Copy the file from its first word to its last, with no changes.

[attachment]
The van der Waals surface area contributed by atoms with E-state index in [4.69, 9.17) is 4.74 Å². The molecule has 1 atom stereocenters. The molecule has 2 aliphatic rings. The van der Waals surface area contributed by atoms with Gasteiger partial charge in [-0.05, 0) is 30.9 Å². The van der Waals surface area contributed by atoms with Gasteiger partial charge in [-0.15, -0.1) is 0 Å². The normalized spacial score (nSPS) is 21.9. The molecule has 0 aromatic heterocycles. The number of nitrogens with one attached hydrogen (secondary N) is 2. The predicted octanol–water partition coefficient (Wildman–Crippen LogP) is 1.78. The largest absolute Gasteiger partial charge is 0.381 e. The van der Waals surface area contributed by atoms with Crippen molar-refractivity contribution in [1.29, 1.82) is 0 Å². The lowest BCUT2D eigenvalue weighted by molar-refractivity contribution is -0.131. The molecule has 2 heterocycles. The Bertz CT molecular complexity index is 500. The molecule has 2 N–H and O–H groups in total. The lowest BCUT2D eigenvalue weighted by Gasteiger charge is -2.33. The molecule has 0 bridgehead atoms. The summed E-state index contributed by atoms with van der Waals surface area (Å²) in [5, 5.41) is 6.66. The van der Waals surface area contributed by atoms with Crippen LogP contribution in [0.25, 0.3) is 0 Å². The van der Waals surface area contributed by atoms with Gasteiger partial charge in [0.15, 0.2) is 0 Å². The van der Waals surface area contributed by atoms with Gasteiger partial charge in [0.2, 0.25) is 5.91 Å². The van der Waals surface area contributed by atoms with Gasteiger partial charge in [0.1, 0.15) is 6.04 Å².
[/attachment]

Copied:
The van der Waals surface area contributed by atoms with E-state index in [4.69, 9.17) is 4.74 Å². The molecule has 1 atom stereocenters. The molecule has 2 aliphatic rings. The van der Waals surface area contributed by atoms with Gasteiger partial charge in [-0.05, 0) is 30.9 Å². The van der Waals surface area contributed by atoms with Gasteiger partial charge in [-0.15, -0.1) is 0 Å². The normalized spacial score (nSPS) is 21.9. The molecule has 0 aromatic heterocycles. The number of nitrogens with one attached hydrogen (secondary N) is 2. The predicted octanol–water partition coefficient (Wildman–Crippen LogP) is 1.78. The largest absolute Gasteiger partial charge is 0.381 e. The van der Waals surface area contributed by atoms with Crippen molar-refractivity contribution in [1.29, 1.82) is 0 Å². The lowest BCUT2D eigenvalue weighted by molar-refractivity contribution is -0.131. The molecule has 2 heterocycles. The Bertz CT molecular complexity index is 500. The molecule has 2 N–H and O–H groups in total. The lowest BCUT2D eigenvalue weighted by Gasteiger charge is -2.33. The molecule has 0 bridgehead atoms. The summed E-state index contributed by atoms with van der Waals surface area (Å²) in [5, 5.41) is 6.66. The van der Waals surface area contributed by atoms with Crippen LogP contribution in [0.25, 0.3) is 0 Å². The van der Waals surface area contributed by atoms with Gasteiger partial charge in [0.15, 0.2) is 0 Å². The van der Waals surface area contributed by atoms with Gasteiger partial charge in [0.2, 0.25) is 5.91 Å². The van der Waals surface area contributed by atoms with Gasteiger partial charge in [0.1, 0.15) is 6.04 Å².